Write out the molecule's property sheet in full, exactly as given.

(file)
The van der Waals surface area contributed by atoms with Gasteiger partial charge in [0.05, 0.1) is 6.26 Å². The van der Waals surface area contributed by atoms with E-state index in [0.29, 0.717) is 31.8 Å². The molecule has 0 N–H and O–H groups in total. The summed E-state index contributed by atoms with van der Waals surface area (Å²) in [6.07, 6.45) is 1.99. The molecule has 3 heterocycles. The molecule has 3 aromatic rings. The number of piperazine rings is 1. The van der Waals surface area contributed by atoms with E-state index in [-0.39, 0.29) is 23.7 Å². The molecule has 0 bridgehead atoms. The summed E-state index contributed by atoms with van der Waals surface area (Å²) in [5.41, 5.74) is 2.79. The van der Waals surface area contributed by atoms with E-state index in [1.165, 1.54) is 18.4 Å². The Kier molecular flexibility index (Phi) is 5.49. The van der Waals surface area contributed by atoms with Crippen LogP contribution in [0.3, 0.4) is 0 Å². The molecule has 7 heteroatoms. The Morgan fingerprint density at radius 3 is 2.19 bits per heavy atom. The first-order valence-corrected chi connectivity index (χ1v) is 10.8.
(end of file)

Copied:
The van der Waals surface area contributed by atoms with Gasteiger partial charge in [0.05, 0.1) is 6.26 Å². The van der Waals surface area contributed by atoms with E-state index in [0.29, 0.717) is 31.8 Å². The molecule has 0 N–H and O–H groups in total. The summed E-state index contributed by atoms with van der Waals surface area (Å²) in [6.07, 6.45) is 1.99. The molecule has 3 heterocycles. The molecule has 3 aromatic rings. The number of piperazine rings is 1. The van der Waals surface area contributed by atoms with E-state index in [-0.39, 0.29) is 23.7 Å². The molecule has 0 bridgehead atoms. The summed E-state index contributed by atoms with van der Waals surface area (Å²) in [5.41, 5.74) is 2.79. The van der Waals surface area contributed by atoms with E-state index in [1.165, 1.54) is 18.4 Å². The Kier molecular flexibility index (Phi) is 5.49. The van der Waals surface area contributed by atoms with Crippen LogP contribution in [0.3, 0.4) is 0 Å². The molecule has 7 heteroatoms. The Morgan fingerprint density at radius 3 is 2.19 bits per heavy atom. The first-order valence-corrected chi connectivity index (χ1v) is 10.8.